the English. But this was a law of police, which William had
previously established in Normandy. See Du Moulin, Hist. de
Normandie, p. 160. The same law had place in Scotland. LL. Burgor
cap. 86.


What these laws were of Edward the Confessor, which the English, every
reign during a century and a half, desire so passionately to have
restored, is much disputed by antiquaries, and our ignorance of them
seems one of the greatest defects in the ancient English history. The
collection of laws in Wilkins, which pass under the name of Edward,
are plainly a posterior and an ignorant compilation. Those to be
found in Ingulf are genuine; but so imperfect, and contain so few
clauses favourable to the subject, that we see no great reason for
their contending for them so vehemently. It is probable, that the
English meant the COMMON LAW, as it prevailed during the reign of
Edward; which we may conjecture to have been more indulgent to liberty
than the Norman institutions. The most material articles of it were
afterwards comprehended in Magna Charta.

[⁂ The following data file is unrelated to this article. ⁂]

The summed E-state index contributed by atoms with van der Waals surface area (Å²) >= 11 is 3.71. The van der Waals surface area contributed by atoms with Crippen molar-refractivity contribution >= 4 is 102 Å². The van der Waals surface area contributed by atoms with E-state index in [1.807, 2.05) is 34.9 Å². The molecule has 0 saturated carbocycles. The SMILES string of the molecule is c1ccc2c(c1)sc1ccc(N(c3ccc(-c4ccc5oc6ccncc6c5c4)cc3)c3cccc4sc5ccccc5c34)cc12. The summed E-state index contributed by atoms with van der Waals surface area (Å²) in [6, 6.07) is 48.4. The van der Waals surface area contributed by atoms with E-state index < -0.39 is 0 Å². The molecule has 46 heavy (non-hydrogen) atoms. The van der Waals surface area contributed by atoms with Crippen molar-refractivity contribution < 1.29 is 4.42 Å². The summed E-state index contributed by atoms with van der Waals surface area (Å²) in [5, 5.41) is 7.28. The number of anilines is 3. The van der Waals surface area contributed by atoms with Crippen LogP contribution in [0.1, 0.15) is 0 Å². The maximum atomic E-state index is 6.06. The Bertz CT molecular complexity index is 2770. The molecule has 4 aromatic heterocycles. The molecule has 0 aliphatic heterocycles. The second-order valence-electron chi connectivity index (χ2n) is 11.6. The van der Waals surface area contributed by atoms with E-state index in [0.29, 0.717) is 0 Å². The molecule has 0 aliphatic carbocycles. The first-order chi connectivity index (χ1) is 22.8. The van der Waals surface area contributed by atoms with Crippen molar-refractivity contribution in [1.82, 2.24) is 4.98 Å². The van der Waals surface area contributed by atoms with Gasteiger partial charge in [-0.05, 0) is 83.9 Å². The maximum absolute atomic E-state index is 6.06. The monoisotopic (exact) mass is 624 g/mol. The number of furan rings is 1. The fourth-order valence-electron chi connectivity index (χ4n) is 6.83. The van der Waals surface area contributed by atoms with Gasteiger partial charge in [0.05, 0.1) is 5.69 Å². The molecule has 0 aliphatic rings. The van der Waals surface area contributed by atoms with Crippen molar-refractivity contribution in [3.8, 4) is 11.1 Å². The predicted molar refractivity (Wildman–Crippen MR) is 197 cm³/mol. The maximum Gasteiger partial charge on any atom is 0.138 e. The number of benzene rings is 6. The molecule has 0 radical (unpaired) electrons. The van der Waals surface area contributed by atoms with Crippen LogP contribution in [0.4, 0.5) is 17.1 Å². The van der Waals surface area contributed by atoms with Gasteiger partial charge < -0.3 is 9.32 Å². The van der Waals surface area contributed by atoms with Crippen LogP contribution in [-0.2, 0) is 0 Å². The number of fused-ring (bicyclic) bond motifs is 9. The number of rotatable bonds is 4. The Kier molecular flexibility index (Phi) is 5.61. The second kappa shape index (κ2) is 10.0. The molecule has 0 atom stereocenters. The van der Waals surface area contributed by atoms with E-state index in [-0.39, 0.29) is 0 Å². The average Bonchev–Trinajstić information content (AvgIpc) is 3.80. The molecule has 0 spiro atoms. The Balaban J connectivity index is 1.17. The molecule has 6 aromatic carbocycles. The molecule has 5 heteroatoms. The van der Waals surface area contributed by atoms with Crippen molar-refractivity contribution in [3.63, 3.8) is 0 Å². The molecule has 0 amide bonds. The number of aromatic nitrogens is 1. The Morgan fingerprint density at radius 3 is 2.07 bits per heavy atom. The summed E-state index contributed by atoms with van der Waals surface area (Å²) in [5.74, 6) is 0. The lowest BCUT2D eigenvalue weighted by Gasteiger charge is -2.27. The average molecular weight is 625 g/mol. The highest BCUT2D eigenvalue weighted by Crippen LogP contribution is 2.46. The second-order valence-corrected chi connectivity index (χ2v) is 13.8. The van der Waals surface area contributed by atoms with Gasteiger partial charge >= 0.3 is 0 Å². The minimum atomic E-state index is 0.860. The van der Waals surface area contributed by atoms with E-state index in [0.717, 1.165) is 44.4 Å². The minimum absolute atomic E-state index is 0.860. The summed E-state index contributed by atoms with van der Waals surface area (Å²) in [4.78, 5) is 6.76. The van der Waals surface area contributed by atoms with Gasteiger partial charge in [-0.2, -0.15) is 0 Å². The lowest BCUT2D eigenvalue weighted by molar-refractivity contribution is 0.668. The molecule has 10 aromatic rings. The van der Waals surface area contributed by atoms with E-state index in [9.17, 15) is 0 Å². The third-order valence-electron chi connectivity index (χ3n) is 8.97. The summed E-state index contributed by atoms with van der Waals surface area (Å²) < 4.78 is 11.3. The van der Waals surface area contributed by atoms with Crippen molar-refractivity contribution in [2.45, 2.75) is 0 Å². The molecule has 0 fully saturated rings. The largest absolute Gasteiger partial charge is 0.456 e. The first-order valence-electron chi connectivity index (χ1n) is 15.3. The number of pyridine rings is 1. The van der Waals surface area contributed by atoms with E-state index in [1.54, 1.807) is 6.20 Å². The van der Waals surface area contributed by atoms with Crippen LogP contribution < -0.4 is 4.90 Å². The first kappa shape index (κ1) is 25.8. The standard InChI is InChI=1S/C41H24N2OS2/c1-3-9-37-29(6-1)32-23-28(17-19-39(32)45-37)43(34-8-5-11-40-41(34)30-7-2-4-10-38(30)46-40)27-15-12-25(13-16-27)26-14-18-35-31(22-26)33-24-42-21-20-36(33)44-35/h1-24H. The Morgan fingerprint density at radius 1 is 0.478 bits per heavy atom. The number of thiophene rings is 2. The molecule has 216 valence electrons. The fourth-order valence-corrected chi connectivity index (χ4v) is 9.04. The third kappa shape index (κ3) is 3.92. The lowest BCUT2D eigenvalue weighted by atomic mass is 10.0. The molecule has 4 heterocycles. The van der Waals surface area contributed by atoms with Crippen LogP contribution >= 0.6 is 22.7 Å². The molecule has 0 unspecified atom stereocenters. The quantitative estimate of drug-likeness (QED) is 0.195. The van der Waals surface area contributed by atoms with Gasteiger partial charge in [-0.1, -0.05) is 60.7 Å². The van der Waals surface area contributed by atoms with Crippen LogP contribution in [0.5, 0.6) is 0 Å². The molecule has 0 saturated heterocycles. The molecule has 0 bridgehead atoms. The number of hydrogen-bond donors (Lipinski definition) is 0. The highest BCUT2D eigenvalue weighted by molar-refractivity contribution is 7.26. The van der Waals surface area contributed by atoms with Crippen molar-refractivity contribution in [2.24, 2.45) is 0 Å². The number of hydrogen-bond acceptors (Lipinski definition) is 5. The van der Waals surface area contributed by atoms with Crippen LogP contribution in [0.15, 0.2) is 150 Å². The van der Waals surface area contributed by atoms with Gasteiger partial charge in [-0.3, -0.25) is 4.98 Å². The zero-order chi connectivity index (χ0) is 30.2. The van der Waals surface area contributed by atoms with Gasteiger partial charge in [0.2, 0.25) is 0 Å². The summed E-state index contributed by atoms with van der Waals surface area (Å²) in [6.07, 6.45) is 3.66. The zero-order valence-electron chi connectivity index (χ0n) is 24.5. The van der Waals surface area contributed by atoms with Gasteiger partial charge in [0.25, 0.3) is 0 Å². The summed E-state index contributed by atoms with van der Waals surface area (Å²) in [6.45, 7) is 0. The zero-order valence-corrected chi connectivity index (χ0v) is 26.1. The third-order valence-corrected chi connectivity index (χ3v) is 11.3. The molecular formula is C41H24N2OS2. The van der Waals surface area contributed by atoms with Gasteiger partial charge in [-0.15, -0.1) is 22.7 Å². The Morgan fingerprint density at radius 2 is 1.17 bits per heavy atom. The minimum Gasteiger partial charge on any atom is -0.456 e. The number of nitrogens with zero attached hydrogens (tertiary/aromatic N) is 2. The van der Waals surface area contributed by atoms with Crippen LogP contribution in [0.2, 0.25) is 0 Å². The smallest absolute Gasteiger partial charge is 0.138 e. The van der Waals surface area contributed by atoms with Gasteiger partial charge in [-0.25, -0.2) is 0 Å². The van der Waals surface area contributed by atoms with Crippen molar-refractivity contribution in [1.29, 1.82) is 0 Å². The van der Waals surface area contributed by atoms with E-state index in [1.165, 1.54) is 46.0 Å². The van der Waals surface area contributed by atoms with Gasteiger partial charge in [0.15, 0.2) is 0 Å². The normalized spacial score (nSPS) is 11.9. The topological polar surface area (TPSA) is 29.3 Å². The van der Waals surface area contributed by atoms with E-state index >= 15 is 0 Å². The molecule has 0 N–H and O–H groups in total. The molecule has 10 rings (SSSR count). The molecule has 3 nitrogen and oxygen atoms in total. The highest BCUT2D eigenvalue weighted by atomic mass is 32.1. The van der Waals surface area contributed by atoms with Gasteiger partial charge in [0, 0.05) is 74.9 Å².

Ingulf, p. 70. H. Hunt. p. 370, 372. M. West. p. 225. Gul. Neub. p.
357. Alured. Beverl. p. 124. De Gest. Angl. p. 333. M. Paris, p. 4.
Sim. Dun. p. 206. Brompton, p. 962, 980, 1161. Gervase Tilb. lib. i.
cap. 16. Textus Roffensis apud Seld. Spicileg. ad Eadm. p. 179. Gul.
Pict. p. 206. Ordericus Vitalis, p. 621, 666, 853. Epist. St. Thom.
p. 801. Gul. Malmes. p. 52, 57. Knyghton, p. 2354. Eadmer. p. 110.
Thom. Rudborne in Ang. Sacra, vol. i. p. 248. Monach. Roff. in Ang
Sacra, vol. ii. p. 276. Girald. Camb. in eadem, vol. ii. p. 413.
Hist Elyensis, p. 516. The words of this last historian, who is very
ancient, are remarkable and worth transcribing: "REX ITAQUE FACTUS


Henry, by the feudal customs, was entitled to levy a tax for the